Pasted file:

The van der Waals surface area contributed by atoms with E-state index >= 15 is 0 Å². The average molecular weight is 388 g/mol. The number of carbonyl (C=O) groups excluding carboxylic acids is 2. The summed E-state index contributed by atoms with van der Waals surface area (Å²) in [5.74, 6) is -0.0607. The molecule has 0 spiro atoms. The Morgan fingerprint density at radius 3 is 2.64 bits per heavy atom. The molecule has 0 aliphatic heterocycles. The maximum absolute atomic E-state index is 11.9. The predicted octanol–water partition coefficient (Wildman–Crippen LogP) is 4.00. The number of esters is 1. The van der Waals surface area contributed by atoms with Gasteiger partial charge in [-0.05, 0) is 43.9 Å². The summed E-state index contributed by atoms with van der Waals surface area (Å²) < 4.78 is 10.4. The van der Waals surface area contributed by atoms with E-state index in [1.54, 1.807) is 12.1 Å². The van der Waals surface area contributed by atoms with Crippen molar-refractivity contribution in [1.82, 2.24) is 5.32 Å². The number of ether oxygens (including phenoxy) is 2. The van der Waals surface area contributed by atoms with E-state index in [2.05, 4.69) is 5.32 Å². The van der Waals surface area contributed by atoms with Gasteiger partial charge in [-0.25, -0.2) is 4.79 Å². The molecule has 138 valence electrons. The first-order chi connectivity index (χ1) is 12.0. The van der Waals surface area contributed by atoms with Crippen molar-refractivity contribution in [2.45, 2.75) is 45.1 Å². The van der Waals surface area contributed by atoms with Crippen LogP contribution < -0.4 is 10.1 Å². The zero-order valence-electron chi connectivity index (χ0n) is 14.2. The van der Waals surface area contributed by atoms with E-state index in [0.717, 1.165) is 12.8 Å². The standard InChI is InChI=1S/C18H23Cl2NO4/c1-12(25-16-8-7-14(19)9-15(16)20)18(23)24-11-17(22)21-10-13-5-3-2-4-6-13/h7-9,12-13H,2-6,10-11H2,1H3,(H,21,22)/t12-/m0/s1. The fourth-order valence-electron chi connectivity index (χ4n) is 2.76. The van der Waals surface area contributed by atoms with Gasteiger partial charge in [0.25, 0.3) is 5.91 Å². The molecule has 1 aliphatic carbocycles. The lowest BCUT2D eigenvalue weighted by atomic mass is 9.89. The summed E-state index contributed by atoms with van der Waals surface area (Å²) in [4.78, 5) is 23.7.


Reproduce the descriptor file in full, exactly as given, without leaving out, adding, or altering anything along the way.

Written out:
The van der Waals surface area contributed by atoms with E-state index >= 15 is 0 Å². The average molecular weight is 388 g/mol. The number of carbonyl (C=O) groups excluding carboxylic acids is 2. The summed E-state index contributed by atoms with van der Waals surface area (Å²) in [5.74, 6) is -0.0607. The molecule has 0 spiro atoms. The Morgan fingerprint density at radius 3 is 2.64 bits per heavy atom. The molecule has 0 aliphatic heterocycles. The maximum absolute atomic E-state index is 11.9. The predicted octanol–water partition coefficient (Wildman–Crippen LogP) is 4.00. The number of esters is 1. The van der Waals surface area contributed by atoms with Gasteiger partial charge in [-0.05, 0) is 43.9 Å². The summed E-state index contributed by atoms with van der Waals surface area (Å²) < 4.78 is 10.4. The van der Waals surface area contributed by atoms with E-state index in [1.54, 1.807) is 12.1 Å². The van der Waals surface area contributed by atoms with Crippen molar-refractivity contribution in [1.82, 2.24) is 5.32 Å². The number of ether oxygens (including phenoxy) is 2. The van der Waals surface area contributed by atoms with E-state index in [2.05, 4.69) is 5.32 Å². The van der Waals surface area contributed by atoms with Gasteiger partial charge in [-0.25, -0.2) is 4.79 Å². The molecule has 138 valence electrons. The first-order chi connectivity index (χ1) is 12.0. The van der Waals surface area contributed by atoms with Crippen molar-refractivity contribution in [2.45, 2.75) is 45.1 Å². The van der Waals surface area contributed by atoms with Crippen LogP contribution < -0.4 is 10.1 Å². The zero-order valence-electron chi connectivity index (χ0n) is 14.2. The van der Waals surface area contributed by atoms with E-state index in [0.717, 1.165) is 12.8 Å². The standard InChI is InChI=1S/C18H23Cl2NO4/c1-12(25-16-8-7-14(19)9-15(16)20)18(23)24-11-17(22)21-10-13-5-3-2-4-6-13/h7-9,12-13H,2-6,10-11H2,1H3,(H,21,22)/t12-/m0/s1. The fourth-order valence-electron chi connectivity index (χ4n) is 2.76. The van der Waals surface area contributed by atoms with Gasteiger partial charge in [0.25, 0.3) is 5.91 Å². The molecule has 1 aliphatic carbocycles. The lowest BCUT2D eigenvalue weighted by atomic mass is 9.89. The summed E-state index contributed by atoms with van der Waals surface area (Å²) in [4.78, 5) is 23.7.